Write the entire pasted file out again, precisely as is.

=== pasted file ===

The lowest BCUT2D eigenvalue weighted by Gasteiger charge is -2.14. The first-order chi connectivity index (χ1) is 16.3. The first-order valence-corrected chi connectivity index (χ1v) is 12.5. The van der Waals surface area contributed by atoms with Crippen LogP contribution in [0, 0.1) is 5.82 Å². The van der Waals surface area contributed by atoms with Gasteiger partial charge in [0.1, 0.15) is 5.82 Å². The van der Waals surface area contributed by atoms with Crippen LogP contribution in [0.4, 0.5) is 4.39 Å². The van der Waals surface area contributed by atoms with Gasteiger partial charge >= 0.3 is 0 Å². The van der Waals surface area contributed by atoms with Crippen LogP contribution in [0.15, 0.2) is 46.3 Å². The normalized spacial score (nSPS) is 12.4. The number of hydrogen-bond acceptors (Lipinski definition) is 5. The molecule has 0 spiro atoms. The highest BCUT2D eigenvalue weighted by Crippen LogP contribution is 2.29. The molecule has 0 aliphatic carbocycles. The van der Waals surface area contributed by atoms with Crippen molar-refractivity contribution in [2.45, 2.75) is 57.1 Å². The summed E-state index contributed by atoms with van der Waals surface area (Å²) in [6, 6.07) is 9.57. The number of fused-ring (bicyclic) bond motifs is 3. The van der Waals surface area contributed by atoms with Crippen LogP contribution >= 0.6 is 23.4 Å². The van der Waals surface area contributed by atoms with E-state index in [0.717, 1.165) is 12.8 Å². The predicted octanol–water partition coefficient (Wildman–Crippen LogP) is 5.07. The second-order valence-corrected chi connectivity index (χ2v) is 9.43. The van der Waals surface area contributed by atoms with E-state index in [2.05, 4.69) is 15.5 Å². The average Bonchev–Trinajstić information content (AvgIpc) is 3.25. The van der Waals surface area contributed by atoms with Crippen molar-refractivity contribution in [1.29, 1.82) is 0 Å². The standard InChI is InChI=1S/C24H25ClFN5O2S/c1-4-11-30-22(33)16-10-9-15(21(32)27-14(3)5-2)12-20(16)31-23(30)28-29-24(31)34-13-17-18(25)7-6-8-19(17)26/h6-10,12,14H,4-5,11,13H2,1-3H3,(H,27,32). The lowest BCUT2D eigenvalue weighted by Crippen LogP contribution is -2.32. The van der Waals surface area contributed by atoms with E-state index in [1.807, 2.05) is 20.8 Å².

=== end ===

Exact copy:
The lowest BCUT2D eigenvalue weighted by Gasteiger charge is -2.14. The first-order chi connectivity index (χ1) is 16.3. The first-order valence-corrected chi connectivity index (χ1v) is 12.5. The van der Waals surface area contributed by atoms with Crippen LogP contribution in [0, 0.1) is 5.82 Å². The van der Waals surface area contributed by atoms with Gasteiger partial charge in [0.1, 0.15) is 5.82 Å². The van der Waals surface area contributed by atoms with Crippen LogP contribution in [0.4, 0.5) is 4.39 Å². The van der Waals surface area contributed by atoms with Gasteiger partial charge >= 0.3 is 0 Å². The van der Waals surface area contributed by atoms with Crippen LogP contribution in [0.15, 0.2) is 46.3 Å². The normalized spacial score (nSPS) is 12.4. The number of hydrogen-bond acceptors (Lipinski definition) is 5. The molecule has 0 spiro atoms. The highest BCUT2D eigenvalue weighted by Crippen LogP contribution is 2.29. The molecule has 0 aliphatic carbocycles. The van der Waals surface area contributed by atoms with Crippen molar-refractivity contribution in [2.45, 2.75) is 57.1 Å². The summed E-state index contributed by atoms with van der Waals surface area (Å²) in [6, 6.07) is 9.57. The number of fused-ring (bicyclic) bond motifs is 3. The van der Waals surface area contributed by atoms with Crippen LogP contribution >= 0.6 is 23.4 Å². The van der Waals surface area contributed by atoms with E-state index in [0.717, 1.165) is 12.8 Å². The predicted octanol–water partition coefficient (Wildman–Crippen LogP) is 5.07. The second-order valence-corrected chi connectivity index (χ2v) is 9.43. The van der Waals surface area contributed by atoms with E-state index in [2.05, 4.69) is 15.5 Å². The average Bonchev–Trinajstić information content (AvgIpc) is 3.25. The van der Waals surface area contributed by atoms with Crippen molar-refractivity contribution in [1.29, 1.82) is 0 Å². The standard InChI is InChI=1S/C24H25ClFN5O2S/c1-4-11-30-22(33)16-10-9-15(21(32)27-14(3)5-2)12-20(16)31-23(30)28-29-24(31)34-13-17-18(25)7-6-8-19(17)26/h6-10,12,14H,4-5,11,13H2,1-3H3,(H,27,32). The lowest BCUT2D eigenvalue weighted by Crippen LogP contribution is -2.32. The van der Waals surface area contributed by atoms with E-state index in [1.807, 2.05) is 20.8 Å².